Valensa International has introduced Go Easy, a formulation combining plant-based waxy policosanols with chia-derived omega-3 fatty acids and cranberry extract. The combination is said to promote regularity and is suitable for delivery in a soft gel. According to the firm, the formulation has been proven to increase the number of bowel movements of test participants daily by 50% in a pre-clinical study.

Cyvex Nutrition, Inc. has released SolaThin, a branded weight management ingredient and potato protein extract containing various low-molecular weight proteins. SolaThin is sourced from vegetables, contains over 90% protein, has PI-2 (enables release of cholecystokinin) and contains no added compounds.

 

Lysaker, NorwayResearchers from Maastricht University in the Netherlands have released some preliminary results from a recent trial on a branded natural vitamin K2 ingredient (MenaQ7 from NattoPharma, based here).

Rockville, MD—The U.S. Pharmacopeia (USP) has announced some additions to the latest version of its Food Chemicals Codex (FCC).

News and notes from industry suppliers.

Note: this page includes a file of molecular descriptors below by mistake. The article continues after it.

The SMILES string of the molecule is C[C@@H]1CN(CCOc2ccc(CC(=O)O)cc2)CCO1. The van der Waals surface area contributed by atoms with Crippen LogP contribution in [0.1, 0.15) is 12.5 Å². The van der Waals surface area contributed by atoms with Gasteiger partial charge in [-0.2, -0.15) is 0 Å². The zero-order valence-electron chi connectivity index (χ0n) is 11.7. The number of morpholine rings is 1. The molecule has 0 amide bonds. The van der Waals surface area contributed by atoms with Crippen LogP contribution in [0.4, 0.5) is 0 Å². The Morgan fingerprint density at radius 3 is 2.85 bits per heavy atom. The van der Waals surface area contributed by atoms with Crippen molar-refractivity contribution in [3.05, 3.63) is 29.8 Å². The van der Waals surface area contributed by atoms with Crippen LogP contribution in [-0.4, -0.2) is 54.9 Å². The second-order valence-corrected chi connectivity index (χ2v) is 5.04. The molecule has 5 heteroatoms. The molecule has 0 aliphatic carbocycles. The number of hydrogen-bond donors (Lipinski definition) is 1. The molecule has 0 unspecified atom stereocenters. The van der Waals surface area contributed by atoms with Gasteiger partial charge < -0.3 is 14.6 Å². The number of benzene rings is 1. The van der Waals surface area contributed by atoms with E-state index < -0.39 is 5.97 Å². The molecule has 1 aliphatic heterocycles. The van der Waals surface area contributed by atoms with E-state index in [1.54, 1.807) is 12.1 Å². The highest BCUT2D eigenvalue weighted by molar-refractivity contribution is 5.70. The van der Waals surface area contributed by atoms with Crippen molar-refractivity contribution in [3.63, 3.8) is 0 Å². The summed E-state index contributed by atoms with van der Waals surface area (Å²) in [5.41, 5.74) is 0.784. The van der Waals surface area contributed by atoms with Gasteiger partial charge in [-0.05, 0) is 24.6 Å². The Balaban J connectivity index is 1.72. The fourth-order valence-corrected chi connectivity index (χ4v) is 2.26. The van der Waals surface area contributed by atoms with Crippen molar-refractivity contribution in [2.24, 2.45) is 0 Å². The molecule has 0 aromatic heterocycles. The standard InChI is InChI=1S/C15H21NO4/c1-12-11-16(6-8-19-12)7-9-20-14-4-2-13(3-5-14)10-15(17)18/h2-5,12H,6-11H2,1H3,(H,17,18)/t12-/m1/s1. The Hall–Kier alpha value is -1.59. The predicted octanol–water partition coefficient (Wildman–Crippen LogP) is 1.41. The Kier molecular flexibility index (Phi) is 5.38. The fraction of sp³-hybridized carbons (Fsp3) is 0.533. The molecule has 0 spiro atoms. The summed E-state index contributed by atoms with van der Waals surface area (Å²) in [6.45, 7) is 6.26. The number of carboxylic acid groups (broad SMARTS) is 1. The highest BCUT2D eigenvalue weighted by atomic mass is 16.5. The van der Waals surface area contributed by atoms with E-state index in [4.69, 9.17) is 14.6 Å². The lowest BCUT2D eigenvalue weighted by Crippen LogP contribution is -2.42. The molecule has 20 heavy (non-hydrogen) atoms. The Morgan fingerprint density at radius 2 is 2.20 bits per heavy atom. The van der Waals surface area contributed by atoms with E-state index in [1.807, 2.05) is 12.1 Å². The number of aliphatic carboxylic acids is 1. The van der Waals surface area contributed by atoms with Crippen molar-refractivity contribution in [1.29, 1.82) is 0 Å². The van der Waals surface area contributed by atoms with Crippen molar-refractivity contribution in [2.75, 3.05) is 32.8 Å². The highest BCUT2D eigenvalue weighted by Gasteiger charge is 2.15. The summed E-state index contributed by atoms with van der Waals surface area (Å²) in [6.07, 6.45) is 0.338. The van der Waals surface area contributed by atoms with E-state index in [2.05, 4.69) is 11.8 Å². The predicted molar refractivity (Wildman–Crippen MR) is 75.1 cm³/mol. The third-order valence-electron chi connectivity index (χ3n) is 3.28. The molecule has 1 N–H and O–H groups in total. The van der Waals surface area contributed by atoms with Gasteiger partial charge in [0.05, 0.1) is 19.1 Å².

University Park, PA—The fruit of an avocado may be green, but its seed may be helpful as a totally different natural coloring agent.

Hoboken, NJ—Nearly every student has dreamed of taking a pill that would help him or her get through exams a little easier. While there’s no substitute for hitting the books, a study has found a link between taking a branded supplement ingredient (Pycnogenol, distributed by Horphag Research) and improved test scores. Cognitive enhancers, says the research team, could benefit numerous individuals from the elderly to military personnel.

Carthage, MO—Much research points to the benefits of natural eggshell membrane (NEM from ESM Technologies) for joint health. Now, the Journal of Medicinal Food has published the results of an in vitro study on a mechanism of action for why.

Norway—Those living with ulcerative colitis (i.e., inflammation and sores in the gastrointestinal tract) often have no other choice but to take “hard-core” medications to control their condition like steroids, immunosuppressants and even chemotherapeutics. Many would love a more natural way to control the inflammation. A small animal study conducted by researchers from the University of Bergen, Norway, may offer a new prospect for this purpose.